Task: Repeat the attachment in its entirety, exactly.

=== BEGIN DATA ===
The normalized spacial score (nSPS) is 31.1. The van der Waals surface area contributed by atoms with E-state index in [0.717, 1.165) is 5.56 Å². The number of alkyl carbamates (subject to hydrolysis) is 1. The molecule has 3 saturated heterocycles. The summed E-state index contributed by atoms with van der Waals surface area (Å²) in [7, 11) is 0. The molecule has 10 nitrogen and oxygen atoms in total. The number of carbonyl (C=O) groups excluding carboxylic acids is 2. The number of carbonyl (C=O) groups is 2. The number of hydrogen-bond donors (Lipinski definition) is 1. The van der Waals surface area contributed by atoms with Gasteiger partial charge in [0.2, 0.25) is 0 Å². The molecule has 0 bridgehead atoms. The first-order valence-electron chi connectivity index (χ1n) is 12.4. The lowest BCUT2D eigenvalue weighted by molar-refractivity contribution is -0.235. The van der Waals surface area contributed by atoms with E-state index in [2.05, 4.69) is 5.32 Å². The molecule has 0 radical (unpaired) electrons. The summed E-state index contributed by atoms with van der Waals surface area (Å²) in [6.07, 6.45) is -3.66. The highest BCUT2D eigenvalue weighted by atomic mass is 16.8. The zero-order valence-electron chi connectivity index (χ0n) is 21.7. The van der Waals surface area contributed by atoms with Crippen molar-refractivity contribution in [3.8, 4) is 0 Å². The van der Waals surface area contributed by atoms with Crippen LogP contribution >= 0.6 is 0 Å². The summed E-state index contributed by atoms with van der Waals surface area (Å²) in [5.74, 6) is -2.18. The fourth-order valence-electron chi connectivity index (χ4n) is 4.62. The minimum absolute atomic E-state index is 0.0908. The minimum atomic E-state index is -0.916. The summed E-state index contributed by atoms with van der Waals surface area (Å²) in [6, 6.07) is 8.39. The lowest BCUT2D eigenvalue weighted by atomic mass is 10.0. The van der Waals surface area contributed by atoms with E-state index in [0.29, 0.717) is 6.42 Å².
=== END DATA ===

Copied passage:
The normalized spacial score (nSPS) is 31.1. The van der Waals surface area contributed by atoms with E-state index in [0.717, 1.165) is 5.56 Å². The number of alkyl carbamates (subject to hydrolysis) is 1. The molecule has 3 saturated heterocycles. The summed E-state index contributed by atoms with van der Waals surface area (Å²) in [7, 11) is 0. The molecule has 10 nitrogen and oxygen atoms in total. The number of carbonyl (C=O) groups excluding carboxylic acids is 2. The number of carbonyl (C=O) groups is 2. The number of hydrogen-bond donors (Lipinski definition) is 1. The van der Waals surface area contributed by atoms with Gasteiger partial charge in [0.2, 0.25) is 0 Å². The molecule has 0 bridgehead atoms. The first-order valence-electron chi connectivity index (χ1n) is 12.4. The lowest BCUT2D eigenvalue weighted by molar-refractivity contribution is -0.235. The van der Waals surface area contributed by atoms with E-state index in [2.05, 4.69) is 5.32 Å². The molecule has 0 radical (unpaired) electrons. The summed E-state index contributed by atoms with van der Waals surface area (Å²) in [6.07, 6.45) is -3.66. The highest BCUT2D eigenvalue weighted by atomic mass is 16.8. The zero-order valence-electron chi connectivity index (χ0n) is 21.7. The van der Waals surface area contributed by atoms with Crippen molar-refractivity contribution in [3.8, 4) is 0 Å². The van der Waals surface area contributed by atoms with Crippen LogP contribution >= 0.6 is 0 Å². The summed E-state index contributed by atoms with van der Waals surface area (Å²) in [5.74, 6) is -2.18. The fourth-order valence-electron chi connectivity index (χ4n) is 4.62. The minimum absolute atomic E-state index is 0.0908. The minimum atomic E-state index is -0.916. The summed E-state index contributed by atoms with van der Waals surface area (Å²) in [6, 6.07) is 8.39. The lowest BCUT2D eigenvalue weighted by atomic mass is 10.0. The van der Waals surface area contributed by atoms with E-state index in [0.29, 0.717) is 6.42 Å².